A little nostalgia may come standard with the new Shelby GT350 Mustang, which Ford finally unveiled ahead of the Los Angeles Auto Show. But while the car carries Carroll Shelby’s name, it’s not 1965 all over again: Under the hood of the new GT 350 is a 5.2-liter V-8 engine, the first such engine with a flat-plane crankshaft.
The naturally aspirated engine “evenly spaces all crank pins at 180 degree intervals,” not the usual 90 degree spaces usually found in traditional V-8. Ford says this “layout permits a cylinder firing order that alternates between cylinder banks, reducing the overlap of exhaust pressure pulses.”
The result is a 500 horsepower and torque over 400 lb.-ft. The GT 350’s lightweight 6-speed manual transmission is combined with a standard Ford-tuned Torsen limited-slip differential for better grip, which is further solidified with 19-inch aluminum-alloy wheels and Michelin Pilot Super Sport tires.
Ford points out this Shelby has a number of state-of-the-art updates. From a stiffer structure to accommodate suspension for driving on back roads and tracks to a carbon fiber composite grille. The Shelby ride about two inches lower than its sibling Mustang GT.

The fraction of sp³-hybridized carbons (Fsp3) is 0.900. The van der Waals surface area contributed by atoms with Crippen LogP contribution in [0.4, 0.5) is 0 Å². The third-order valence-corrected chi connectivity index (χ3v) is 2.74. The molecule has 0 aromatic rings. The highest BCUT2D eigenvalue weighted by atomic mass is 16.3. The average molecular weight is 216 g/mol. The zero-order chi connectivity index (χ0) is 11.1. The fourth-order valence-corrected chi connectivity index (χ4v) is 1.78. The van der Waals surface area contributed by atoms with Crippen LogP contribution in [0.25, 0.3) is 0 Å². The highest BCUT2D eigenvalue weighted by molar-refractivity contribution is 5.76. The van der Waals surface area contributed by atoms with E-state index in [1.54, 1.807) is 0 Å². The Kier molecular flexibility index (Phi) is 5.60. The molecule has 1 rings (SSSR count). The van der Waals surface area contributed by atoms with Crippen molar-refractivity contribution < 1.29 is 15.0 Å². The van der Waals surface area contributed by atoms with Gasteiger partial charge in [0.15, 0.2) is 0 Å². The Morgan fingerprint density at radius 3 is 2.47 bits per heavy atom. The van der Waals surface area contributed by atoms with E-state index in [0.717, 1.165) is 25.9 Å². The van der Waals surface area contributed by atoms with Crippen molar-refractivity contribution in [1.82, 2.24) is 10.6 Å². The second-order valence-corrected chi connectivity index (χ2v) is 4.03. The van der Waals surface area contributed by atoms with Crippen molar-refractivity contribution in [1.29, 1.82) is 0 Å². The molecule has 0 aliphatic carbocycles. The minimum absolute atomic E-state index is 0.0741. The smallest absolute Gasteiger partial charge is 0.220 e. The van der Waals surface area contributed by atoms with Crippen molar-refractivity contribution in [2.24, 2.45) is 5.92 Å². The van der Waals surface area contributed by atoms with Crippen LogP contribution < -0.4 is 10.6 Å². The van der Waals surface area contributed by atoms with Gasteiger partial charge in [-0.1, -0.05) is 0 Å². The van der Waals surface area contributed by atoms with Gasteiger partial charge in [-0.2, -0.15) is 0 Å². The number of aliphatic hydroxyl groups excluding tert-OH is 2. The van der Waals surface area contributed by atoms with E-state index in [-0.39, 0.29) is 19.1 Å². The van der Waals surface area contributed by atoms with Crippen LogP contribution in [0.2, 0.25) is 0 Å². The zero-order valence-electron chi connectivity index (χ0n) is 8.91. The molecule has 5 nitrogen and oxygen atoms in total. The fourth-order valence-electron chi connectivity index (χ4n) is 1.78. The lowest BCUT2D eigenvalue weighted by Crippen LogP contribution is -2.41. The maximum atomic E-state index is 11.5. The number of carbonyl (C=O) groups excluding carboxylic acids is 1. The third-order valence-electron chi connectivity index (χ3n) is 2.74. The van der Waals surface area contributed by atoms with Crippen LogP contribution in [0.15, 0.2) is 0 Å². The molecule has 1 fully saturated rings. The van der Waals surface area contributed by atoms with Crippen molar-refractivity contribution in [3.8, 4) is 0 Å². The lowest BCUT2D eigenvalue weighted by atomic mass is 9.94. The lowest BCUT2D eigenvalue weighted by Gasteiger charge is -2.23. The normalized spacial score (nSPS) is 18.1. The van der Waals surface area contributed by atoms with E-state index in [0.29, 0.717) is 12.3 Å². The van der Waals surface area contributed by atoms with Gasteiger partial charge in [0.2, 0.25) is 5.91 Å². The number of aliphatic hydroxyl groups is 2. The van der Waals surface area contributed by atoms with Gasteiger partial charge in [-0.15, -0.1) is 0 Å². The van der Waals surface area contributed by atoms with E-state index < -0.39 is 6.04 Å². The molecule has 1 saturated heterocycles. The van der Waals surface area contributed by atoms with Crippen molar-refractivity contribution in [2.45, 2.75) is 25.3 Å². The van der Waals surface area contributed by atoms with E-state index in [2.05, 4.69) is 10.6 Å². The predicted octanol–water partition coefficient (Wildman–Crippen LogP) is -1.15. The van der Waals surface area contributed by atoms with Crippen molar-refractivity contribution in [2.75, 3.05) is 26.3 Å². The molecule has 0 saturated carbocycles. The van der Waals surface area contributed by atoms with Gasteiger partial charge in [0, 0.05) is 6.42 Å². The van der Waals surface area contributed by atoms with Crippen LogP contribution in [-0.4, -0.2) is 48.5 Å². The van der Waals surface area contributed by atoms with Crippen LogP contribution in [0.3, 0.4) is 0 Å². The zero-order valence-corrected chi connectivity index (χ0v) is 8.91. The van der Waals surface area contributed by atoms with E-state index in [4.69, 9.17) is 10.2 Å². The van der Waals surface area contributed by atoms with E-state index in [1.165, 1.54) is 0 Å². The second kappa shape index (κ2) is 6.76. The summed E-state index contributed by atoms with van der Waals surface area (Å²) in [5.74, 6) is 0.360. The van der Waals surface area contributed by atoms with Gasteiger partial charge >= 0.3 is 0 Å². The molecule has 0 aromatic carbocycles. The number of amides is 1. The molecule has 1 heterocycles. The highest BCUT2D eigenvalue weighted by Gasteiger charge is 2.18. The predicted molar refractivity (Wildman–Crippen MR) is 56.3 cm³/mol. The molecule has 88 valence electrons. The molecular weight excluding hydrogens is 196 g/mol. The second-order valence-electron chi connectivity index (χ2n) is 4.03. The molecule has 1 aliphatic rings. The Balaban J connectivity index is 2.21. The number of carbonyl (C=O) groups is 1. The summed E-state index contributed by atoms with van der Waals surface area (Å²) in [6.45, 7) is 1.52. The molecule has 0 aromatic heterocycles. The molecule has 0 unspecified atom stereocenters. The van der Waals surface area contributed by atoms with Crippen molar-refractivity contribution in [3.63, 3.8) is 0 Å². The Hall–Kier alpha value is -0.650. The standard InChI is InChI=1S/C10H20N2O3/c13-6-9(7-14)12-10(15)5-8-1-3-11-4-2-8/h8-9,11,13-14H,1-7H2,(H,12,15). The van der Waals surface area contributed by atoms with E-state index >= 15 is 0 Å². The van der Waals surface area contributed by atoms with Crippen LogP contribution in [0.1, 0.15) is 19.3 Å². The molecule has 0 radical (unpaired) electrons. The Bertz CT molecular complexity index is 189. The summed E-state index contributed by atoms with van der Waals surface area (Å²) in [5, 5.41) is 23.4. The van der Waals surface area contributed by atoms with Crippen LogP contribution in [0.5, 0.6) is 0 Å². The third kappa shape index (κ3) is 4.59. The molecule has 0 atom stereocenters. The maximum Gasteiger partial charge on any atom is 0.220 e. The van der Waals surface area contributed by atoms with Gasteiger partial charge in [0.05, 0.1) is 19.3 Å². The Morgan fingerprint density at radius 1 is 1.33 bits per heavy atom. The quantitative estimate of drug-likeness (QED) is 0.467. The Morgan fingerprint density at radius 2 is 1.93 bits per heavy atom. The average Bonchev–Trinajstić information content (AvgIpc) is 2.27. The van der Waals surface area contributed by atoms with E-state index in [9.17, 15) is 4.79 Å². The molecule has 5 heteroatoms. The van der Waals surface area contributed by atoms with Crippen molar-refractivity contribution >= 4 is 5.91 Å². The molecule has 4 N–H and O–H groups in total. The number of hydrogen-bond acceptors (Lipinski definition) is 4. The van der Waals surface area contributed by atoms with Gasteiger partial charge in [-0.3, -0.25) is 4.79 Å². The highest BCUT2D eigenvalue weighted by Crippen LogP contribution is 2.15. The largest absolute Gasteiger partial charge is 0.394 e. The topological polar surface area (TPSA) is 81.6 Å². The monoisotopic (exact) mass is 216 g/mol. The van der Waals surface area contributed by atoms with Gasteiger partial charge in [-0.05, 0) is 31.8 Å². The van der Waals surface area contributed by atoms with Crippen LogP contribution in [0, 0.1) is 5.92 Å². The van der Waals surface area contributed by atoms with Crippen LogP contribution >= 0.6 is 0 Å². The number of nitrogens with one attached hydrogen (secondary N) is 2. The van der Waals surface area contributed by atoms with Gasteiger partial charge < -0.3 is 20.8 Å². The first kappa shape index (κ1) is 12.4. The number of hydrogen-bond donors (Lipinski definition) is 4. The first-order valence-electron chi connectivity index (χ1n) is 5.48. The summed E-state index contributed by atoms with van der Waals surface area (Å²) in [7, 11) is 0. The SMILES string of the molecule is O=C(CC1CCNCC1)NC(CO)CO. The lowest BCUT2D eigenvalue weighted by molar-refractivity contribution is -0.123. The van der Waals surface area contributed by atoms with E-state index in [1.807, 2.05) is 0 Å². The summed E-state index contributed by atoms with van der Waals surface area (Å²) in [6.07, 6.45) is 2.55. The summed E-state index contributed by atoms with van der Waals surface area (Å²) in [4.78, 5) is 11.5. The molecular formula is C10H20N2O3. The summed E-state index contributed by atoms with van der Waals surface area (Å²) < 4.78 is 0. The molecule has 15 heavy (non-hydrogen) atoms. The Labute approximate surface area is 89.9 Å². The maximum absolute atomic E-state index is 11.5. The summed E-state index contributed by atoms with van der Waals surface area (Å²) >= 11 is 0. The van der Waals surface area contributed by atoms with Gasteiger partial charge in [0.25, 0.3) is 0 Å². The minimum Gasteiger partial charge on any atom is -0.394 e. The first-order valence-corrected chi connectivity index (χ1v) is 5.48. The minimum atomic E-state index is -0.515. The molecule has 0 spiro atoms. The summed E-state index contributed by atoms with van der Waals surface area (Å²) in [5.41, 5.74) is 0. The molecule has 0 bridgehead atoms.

The Shelby’s brake system was designed with race-readiness in mind, and Ford calls it the “most track-credible … ever offered on a Ford in terms of absolute stopping power, fade resistance and brake pedal feel.” The front brakes are 394-millimeter rotors clamped by Brembo six-piston fixed calipers with integrated caliper bridges, while 380-millimeter rotors at the rear use four-piston calipers.
The interior is highlighted by unique Recaro sport seats and flat-bottom steering wheel. The Shelby GT350 packs all of Ford’s latest tech, including a new integrated driver control system with five unique modes that tailor ABS, stability control, traction control, steering effort, throttle mapping, MagneRide tuning and exhaust settings. The upgrade to Tech Pack throws in power, leather-trimmed seats; Shaker Audio; 8-inch MyFord Touch LCD touch screen.
Photo Credit: Ford